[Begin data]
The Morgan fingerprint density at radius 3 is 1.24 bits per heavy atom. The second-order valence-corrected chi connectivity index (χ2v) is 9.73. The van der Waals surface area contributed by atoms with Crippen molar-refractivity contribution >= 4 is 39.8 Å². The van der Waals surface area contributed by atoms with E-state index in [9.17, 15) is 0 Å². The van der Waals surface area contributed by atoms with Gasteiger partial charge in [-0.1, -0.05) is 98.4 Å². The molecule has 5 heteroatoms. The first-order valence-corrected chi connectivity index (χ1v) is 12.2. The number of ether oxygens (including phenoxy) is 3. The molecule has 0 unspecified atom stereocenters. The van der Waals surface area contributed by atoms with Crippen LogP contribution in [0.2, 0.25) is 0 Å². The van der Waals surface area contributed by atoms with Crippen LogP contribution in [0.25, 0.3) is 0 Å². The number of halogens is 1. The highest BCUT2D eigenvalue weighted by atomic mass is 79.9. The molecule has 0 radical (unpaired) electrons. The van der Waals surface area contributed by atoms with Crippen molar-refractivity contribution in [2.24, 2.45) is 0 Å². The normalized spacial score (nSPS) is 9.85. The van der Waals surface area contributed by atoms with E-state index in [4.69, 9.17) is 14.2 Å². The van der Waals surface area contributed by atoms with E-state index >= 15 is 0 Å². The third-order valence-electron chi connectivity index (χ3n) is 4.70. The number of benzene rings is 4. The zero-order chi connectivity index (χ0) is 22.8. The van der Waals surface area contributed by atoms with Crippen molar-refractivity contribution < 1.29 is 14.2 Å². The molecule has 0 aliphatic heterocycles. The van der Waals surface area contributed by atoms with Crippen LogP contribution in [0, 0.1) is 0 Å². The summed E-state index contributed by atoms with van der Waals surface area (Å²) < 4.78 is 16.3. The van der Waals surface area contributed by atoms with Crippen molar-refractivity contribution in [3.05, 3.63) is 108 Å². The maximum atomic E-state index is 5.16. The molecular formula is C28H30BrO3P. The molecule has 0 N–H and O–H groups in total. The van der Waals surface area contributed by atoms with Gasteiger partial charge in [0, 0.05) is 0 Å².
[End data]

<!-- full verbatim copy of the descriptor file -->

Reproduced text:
The Morgan fingerprint density at radius 3 is 1.24 bits per heavy atom. The second-order valence-corrected chi connectivity index (χ2v) is 9.73. The van der Waals surface area contributed by atoms with Crippen molar-refractivity contribution >= 4 is 39.8 Å². The van der Waals surface area contributed by atoms with E-state index in [9.17, 15) is 0 Å². The van der Waals surface area contributed by atoms with Gasteiger partial charge in [-0.1, -0.05) is 98.4 Å². The molecule has 5 heteroatoms. The first-order valence-corrected chi connectivity index (χ1v) is 12.2. The number of ether oxygens (including phenoxy) is 3. The molecule has 0 unspecified atom stereocenters. The van der Waals surface area contributed by atoms with Crippen LogP contribution in [0.2, 0.25) is 0 Å². The van der Waals surface area contributed by atoms with Crippen LogP contribution in [0.25, 0.3) is 0 Å². The number of halogens is 1. The highest BCUT2D eigenvalue weighted by atomic mass is 79.9. The molecule has 0 radical (unpaired) electrons. The van der Waals surface area contributed by atoms with Crippen molar-refractivity contribution in [2.24, 2.45) is 0 Å². The normalized spacial score (nSPS) is 9.85. The van der Waals surface area contributed by atoms with E-state index in [4.69, 9.17) is 14.2 Å². The van der Waals surface area contributed by atoms with E-state index >= 15 is 0 Å². The third-order valence-electron chi connectivity index (χ3n) is 4.70. The number of benzene rings is 4. The zero-order chi connectivity index (χ0) is 22.8. The van der Waals surface area contributed by atoms with Crippen molar-refractivity contribution < 1.29 is 14.2 Å². The molecule has 0 aliphatic heterocycles. The van der Waals surface area contributed by atoms with Crippen LogP contribution in [0, 0.1) is 0 Å². The summed E-state index contributed by atoms with van der Waals surface area (Å²) < 4.78 is 16.3. The van der Waals surface area contributed by atoms with Crippen molar-refractivity contribution in [3.05, 3.63) is 108 Å². The maximum atomic E-state index is 5.16. The molecular formula is C28H30BrO3P. The molecule has 0 N–H and O–H groups in total. The van der Waals surface area contributed by atoms with Gasteiger partial charge in [0, 0.05) is 0 Å².